On August 4, PHS Principal Gary Snyder was heading to the gym in the evening when he received a call from Olympian wrestler, Robby Smith. Smith thanked Snyder for wrestling with him on the green and gold mats of San Ramon High School when he was four years old, sparking his passion for the sport.After wrestling in elementary school, middle school, high school, and even college at the University of Pittsburgh, Snyder became the head coach of the wrestling team at San Ramon Valley High School in Danville, California from 1993–1994. It was then that he met Robert Smith, the assistant coach and Robby Smith’s father.
“We got to know each other. He was funny and charismatic … He liked sports. We liked coaching. We liked coaching together … [and] we had a fun season together,” Snyder said.
During the season, Snyder undertook the typical tasks of a head coach: planning and running practices, preparing and going to competitions, and coordinating members of the team. On some Saturdays, Robert Smith would bring his four-year-old son, Robby, to practice.
“Even then …. he [was] a big guy,” Snyder said. “He’d come to practice and … I would wrestle with him … he was small … feisty … competitive; he had that drive in him. He wanted to wrestle; he wanted to be aggressive.”
After seeing Robby’s interest in wrestling and being with the team, Snyder talked to Robert, encouraging him to let Robby wrestle. When the season ended, Snyder transferred to Massachusetts for another teaching job, taking with him a green San Ramon blanket that the team gave him. Years later, he became the principal of PHS and lost contact with the Smiths for 25 years. During this time, Robby went from wrestling on the mats on the San Ramon gym floor to competing at Rio de Janeiro for the 2016 U.S. Olympic team. He won first place at the 130 kg Greco-Roman final qualifiers. Robby has also placed fourth in California’s 2005 State Championships while in high school, fifth at the 2013 and 2015 World Championships, and won bronze during the 2015 Pan American Games.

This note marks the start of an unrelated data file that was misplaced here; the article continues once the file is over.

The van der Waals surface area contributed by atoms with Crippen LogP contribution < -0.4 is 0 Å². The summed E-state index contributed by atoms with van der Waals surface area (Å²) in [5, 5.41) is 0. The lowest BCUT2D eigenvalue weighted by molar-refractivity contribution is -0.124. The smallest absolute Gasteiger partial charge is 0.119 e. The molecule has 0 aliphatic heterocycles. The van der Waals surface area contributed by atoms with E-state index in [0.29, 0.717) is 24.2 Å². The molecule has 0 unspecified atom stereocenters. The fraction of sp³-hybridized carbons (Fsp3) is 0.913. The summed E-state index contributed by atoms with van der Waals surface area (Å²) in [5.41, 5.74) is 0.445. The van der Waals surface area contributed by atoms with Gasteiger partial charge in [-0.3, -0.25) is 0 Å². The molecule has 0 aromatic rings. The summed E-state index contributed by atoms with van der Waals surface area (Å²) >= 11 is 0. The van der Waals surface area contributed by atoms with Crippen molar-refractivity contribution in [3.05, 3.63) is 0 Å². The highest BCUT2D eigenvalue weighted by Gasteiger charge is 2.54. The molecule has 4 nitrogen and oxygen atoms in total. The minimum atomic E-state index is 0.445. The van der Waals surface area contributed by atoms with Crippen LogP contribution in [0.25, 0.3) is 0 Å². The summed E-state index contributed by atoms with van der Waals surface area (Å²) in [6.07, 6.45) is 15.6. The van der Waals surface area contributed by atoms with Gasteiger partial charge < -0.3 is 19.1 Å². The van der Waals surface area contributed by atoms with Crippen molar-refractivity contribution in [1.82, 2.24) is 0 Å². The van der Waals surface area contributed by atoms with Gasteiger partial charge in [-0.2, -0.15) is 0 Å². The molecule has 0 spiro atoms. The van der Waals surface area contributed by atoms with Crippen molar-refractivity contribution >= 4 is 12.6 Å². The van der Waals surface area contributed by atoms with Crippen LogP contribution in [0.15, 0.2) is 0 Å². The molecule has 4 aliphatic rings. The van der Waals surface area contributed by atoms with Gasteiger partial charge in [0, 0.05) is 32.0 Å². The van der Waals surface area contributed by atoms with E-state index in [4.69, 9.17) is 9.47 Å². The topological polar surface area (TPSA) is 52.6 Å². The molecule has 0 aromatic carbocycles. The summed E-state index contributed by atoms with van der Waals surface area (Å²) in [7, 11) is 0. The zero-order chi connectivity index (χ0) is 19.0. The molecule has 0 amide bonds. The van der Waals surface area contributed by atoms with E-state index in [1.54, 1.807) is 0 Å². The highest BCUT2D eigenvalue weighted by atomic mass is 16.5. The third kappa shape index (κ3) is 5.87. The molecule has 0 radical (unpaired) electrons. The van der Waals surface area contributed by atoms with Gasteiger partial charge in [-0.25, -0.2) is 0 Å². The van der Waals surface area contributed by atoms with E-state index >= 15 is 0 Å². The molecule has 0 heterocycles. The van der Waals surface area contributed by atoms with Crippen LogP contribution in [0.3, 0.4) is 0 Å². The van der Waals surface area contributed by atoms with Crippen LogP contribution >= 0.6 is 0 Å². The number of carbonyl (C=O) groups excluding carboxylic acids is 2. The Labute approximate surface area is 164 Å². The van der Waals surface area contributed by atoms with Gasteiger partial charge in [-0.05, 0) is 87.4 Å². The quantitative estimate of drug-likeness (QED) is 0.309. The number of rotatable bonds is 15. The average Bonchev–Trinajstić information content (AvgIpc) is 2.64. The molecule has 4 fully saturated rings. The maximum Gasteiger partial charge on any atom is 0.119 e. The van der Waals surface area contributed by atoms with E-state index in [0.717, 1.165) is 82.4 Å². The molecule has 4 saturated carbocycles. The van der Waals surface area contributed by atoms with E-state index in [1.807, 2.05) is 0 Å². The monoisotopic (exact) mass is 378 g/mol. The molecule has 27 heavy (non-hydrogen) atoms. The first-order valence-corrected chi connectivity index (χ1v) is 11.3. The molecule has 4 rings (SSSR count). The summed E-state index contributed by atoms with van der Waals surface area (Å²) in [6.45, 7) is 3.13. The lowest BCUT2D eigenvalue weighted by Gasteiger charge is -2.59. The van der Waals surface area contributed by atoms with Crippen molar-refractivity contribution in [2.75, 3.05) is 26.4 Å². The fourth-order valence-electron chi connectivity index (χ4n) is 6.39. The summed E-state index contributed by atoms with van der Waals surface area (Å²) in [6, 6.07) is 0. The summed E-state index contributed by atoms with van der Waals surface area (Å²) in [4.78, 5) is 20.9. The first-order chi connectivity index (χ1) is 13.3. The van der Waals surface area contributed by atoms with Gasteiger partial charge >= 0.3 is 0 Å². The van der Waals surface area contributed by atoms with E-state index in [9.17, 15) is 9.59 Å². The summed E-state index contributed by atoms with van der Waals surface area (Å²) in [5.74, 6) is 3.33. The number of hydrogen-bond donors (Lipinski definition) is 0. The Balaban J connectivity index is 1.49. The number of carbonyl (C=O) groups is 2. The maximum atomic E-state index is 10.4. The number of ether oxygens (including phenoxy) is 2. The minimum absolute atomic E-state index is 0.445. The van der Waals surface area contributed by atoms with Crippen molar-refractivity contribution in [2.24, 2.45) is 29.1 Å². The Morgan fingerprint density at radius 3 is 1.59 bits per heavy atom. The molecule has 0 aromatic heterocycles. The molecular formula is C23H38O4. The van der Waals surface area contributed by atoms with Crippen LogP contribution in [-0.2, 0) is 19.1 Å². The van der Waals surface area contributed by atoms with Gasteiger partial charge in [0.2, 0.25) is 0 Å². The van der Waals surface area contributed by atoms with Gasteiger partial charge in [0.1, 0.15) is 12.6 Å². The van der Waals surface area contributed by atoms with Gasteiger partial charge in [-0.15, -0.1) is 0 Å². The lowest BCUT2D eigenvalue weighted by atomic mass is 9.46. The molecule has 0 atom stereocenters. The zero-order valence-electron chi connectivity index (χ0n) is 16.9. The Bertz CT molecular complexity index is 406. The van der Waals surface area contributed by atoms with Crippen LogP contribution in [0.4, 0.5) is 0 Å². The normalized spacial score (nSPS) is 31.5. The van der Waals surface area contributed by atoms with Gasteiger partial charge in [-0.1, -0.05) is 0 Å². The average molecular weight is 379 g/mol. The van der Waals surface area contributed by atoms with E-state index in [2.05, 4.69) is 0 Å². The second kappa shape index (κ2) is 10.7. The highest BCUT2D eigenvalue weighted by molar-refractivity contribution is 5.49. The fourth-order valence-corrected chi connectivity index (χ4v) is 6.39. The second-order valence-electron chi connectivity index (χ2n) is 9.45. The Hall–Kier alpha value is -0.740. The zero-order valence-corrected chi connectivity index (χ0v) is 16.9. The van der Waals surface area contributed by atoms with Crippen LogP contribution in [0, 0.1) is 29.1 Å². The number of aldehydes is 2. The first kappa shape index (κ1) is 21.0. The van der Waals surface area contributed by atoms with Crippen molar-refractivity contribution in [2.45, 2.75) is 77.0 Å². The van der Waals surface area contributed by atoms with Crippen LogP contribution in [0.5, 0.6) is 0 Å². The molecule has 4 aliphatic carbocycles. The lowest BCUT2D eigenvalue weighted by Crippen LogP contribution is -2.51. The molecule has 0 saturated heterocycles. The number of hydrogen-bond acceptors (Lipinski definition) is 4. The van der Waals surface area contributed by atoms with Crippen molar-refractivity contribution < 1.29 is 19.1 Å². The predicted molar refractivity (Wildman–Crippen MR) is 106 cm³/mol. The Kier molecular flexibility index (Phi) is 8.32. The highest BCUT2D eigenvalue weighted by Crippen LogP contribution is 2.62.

“When I was nine … it became a dream of mine to go to the Olympics, but it [couldn’t have] started without Snyder saying, ‘You should put your son into wrestling, I think he’d really enjoy it,’” Robby said. “If it wasn’t for that, I probably would have played baseball or football … and not had this amazing dream for wrestling to take me to 35 different countries … and make it to the Olympics.”Surprised by a small action that later created an Olympic athlete, Snyder was reminded of how any interaction with youth can influence them in unimaginable ways.
“Any day, any moment, you are making an impact on somebody, “ Snyder said. “And they might not know it’s important at the time, but maybe later on they realize how important that was.”
The interaction also had a profound impact on Robby, changing the way he viewed his interactions with others. In fact, Robby has coached younger wrestlers several times at California’s Community Youth Center in Concord, hoping to impact his students similarly to how Snyder impacted him.
“[Gary] might not have been an Olympian or a World Champion … but he was a wrestler… ” said Robby Smith. “So the next time I see a little kid, I’ll say, ‘You change your dream, because if you want to become an Olympian, it can work, because one day a man told me the same thing.’”